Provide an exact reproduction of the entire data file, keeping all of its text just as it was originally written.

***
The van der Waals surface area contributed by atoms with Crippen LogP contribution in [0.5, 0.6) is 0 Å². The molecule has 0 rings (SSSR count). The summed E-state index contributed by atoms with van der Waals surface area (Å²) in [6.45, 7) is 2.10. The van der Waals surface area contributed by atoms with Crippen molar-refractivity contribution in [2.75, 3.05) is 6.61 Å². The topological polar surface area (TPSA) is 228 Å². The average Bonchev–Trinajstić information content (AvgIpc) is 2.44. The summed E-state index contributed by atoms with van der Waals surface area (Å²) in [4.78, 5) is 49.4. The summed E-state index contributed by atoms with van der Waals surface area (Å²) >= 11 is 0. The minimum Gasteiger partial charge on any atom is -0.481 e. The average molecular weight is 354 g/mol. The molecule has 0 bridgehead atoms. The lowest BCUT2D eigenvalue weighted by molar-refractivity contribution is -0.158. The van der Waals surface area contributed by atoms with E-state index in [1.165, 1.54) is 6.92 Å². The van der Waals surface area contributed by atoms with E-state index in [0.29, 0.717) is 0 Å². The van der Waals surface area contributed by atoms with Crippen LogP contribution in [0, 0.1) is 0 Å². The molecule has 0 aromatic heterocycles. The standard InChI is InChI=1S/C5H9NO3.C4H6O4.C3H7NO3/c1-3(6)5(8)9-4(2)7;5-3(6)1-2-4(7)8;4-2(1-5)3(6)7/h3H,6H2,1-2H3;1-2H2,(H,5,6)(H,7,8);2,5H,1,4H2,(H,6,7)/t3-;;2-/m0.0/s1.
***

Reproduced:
The van der Waals surface area contributed by atoms with Crippen LogP contribution in [0.5, 0.6) is 0 Å². The molecule has 0 rings (SSSR count). The summed E-state index contributed by atoms with van der Waals surface area (Å²) in [6.45, 7) is 2.10. The van der Waals surface area contributed by atoms with Crippen molar-refractivity contribution in [2.75, 3.05) is 6.61 Å². The topological polar surface area (TPSA) is 228 Å². The average Bonchev–Trinajstić information content (AvgIpc) is 2.44. The summed E-state index contributed by atoms with van der Waals surface area (Å²) in [4.78, 5) is 49.4. The summed E-state index contributed by atoms with van der Waals surface area (Å²) >= 11 is 0. The minimum Gasteiger partial charge on any atom is -0.481 e. The average molecular weight is 354 g/mol. The molecule has 0 bridgehead atoms. The lowest BCUT2D eigenvalue weighted by molar-refractivity contribution is -0.158. The van der Waals surface area contributed by atoms with E-state index in [1.165, 1.54) is 6.92 Å². The van der Waals surface area contributed by atoms with E-state index in [0.29, 0.717) is 0 Å². The van der Waals surface area contributed by atoms with Crippen LogP contribution in [0, 0.1) is 0 Å². The molecule has 0 aromatic heterocycles. The standard InChI is InChI=1S/C5H9NO3.C4H6O4.C3H7NO3/c1-3(6)5(8)9-4(2)7;5-3(6)1-2-4(7)8;4-2(1-5)3(6)7/h3H,6H2,1-2H3;1-2H2,(H,5,6)(H,7,8);2,5H,1,4H2,(H,6,7)/t3-;;2-/m0.0/s1.